- FLEDGE: The “First Locally Executed Decision over Groups Experiment” proposal, or FLEDGE, enables advertisers to build audiences, and target them without seeing anyone’s browsing history. It works by having the user’s browser hold information about the user’s interests. When somebody visits a site with ads, the browser then combines this data with buyer and seller data, and “business logic”, to run an auction to select the ads that make most sense to serve to the user. Here, the advertiser and publisher never find out anything about the user. This proposal uses concepts first outlined in TURTLEDOVE.
- Other targeting proposals have been submitted by technology platforms such as Criteo (SPARROW), Google Ads (Dovekey), Magnite (PARROT), and NextRoll (TERN) and are discussed below.
Cross-site identification proposal
- First-party sets is a privacy-focused proposal that would enable sites with multiple domains to utilize first-party data across their properties, without giving any third parties access to that data.
Websites will be able to declare that they belong to a certain group of domains by serving a JSON file to a “.well-known/first-party-set” address. The browser would then attempt to match this manifest file with a list of domains that have been filed by the owner to verify a valid link between the two.
- The Attribution Reporting API is very much self-explanatory; it makes it possible for advertisers to measure when a user has clicked or viewed an ad, and later converted following that action, but does so without any cross-site tracking. The API is made up of two types of report: event-level reports and aggregate reports.
Event-level reports link a particular ad click or view to a conversion, while aggregate reports look at the conversion data without linking it to a specific action.
Fighting spam and fraud proposal
- The Trust Token API is an alternative to the well-known CAPTCHA security measure, and designed to fight spam and fraud. Like CAPTCHA, the API will enable publishers to verify whether Chrome users are human or not. Websites will be able to do this by requesting that users fill out a CAPTCHA-like form, or by observing the account activity of a user.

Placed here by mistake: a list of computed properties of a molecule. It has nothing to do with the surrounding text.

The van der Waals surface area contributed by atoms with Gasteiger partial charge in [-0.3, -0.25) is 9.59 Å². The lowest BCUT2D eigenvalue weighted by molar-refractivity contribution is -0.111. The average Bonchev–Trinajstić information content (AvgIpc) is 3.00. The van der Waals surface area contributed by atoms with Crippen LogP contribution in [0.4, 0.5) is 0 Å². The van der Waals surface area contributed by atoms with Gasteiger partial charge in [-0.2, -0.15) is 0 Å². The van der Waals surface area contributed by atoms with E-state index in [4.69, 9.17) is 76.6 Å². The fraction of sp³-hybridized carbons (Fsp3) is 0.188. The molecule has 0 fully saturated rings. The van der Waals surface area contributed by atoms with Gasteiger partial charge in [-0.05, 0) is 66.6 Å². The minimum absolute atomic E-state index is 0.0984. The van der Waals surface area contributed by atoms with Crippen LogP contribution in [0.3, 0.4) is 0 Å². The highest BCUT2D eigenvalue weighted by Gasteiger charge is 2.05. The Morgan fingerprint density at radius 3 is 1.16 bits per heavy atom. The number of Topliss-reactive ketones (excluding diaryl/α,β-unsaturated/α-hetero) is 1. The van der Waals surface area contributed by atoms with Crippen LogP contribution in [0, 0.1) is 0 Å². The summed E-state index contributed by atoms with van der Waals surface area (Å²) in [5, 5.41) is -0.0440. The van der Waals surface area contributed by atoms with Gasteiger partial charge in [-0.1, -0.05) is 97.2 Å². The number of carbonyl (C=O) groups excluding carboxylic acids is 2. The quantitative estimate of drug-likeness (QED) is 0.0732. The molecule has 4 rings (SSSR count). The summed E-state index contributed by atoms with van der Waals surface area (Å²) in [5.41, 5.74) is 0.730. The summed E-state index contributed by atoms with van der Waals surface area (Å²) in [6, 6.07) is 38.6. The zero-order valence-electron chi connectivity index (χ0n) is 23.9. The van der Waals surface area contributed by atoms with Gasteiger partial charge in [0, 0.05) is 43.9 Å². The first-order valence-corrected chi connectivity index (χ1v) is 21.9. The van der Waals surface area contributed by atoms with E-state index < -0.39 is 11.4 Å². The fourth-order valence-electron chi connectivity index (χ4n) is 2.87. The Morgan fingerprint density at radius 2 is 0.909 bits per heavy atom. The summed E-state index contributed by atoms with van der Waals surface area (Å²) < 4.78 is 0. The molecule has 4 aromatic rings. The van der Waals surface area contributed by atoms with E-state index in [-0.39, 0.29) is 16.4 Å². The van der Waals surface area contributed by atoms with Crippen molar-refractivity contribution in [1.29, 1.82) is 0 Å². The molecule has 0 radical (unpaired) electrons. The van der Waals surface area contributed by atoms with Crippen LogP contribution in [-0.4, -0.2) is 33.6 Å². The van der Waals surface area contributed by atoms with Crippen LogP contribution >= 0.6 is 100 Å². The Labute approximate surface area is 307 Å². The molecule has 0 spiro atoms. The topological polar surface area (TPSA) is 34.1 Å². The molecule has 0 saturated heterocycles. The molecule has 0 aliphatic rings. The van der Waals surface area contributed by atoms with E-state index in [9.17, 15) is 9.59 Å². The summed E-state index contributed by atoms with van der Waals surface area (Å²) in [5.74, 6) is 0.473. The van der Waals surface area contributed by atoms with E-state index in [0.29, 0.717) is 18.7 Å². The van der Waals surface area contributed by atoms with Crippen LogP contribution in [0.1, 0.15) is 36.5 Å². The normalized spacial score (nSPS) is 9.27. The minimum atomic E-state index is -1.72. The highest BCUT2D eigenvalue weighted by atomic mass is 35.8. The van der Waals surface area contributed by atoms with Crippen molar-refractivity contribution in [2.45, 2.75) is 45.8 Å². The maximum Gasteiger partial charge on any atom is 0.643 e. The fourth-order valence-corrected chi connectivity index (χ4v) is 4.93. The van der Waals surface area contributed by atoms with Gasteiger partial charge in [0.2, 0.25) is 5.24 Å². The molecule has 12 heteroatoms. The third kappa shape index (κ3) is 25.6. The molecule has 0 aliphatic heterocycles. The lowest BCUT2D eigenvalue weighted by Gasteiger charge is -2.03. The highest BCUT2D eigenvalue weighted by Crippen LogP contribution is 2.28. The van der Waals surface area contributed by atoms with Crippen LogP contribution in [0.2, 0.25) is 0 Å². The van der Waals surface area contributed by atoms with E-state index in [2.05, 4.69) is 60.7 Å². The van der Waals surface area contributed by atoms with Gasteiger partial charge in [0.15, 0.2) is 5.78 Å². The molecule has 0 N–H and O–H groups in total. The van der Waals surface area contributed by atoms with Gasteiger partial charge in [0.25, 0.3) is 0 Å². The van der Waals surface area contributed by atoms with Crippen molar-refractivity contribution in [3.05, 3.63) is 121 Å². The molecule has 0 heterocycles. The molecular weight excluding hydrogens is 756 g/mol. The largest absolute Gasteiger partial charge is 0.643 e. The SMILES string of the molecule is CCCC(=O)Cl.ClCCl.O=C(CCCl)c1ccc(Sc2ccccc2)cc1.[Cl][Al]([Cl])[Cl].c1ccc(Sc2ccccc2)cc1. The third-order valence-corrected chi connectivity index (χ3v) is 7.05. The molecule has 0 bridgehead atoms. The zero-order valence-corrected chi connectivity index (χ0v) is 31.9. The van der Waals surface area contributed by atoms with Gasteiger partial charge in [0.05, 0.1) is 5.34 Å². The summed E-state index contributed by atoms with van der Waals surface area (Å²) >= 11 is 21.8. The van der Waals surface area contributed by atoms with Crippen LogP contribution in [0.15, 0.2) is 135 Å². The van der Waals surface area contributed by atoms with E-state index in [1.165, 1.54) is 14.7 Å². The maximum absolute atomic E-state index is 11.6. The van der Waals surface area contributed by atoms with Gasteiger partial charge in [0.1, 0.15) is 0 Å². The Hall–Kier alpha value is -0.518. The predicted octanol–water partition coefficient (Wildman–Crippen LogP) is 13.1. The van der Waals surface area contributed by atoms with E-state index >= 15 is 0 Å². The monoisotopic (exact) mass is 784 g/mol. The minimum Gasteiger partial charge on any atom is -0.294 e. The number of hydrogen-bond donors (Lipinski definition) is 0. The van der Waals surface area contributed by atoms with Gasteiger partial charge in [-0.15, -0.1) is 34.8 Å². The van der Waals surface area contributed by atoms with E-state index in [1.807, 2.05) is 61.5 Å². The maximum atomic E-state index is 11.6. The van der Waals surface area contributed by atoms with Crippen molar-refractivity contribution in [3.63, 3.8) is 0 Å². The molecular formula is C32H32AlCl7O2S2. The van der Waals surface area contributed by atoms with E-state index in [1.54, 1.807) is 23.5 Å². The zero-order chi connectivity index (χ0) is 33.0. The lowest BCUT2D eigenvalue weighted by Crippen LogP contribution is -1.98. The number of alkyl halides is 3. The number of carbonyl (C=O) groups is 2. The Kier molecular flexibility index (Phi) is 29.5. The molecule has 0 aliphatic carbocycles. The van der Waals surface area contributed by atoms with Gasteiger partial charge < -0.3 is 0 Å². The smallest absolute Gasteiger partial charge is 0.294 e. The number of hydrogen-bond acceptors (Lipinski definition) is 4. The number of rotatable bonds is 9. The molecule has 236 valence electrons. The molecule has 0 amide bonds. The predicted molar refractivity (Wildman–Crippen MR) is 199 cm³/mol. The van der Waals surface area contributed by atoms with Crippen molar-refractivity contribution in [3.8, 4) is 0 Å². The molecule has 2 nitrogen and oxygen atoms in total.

Once a user has been confirmed as being human, they are given a cryptographic token – a ‘trust token’. These tokens are stored securely by the user’s browser, and then used to prove the authenticity of the person every time they access the site. Because these trust tokens are encrypted, the website is never able to identify the user and, therefore, unable to track them.
Non-Google Sandbox Contributions
As mentioned earlier, the Privacy Sandbox is made up of proposals developed based on contributions from Google and other digital advertising stakeholders.
Google announced its decision to work with these stakeholders to create web standards for the post-third-party cookie world when it first introduced us to its Privacy Sandbox initiative in 2019. Since then, players with a vested interest in the future of digital advertising have put forward their own solutions in areas they feel Google has fallen short.
Here are just a few of the notable external contributions to the Privacy Sandbox.
- SPARROW (Secure Private Advertising Remotely Run on Webserver) by Criteo. This proposal fits within the foundations of TURTLEDOVE, with the aim of providing more control and transparency, and maintaining user privacy.
SPARROW would enable advertisers to create upper-funnel and lookalike campaigns from interest groups. The proposal also includes a recommendation about having an independent gatekeeper executing real-time bidding, rather than the browser doing it. This gatekeeper would ensure that advertisers, publishers, and ad tech partners cannot access any personal information about users.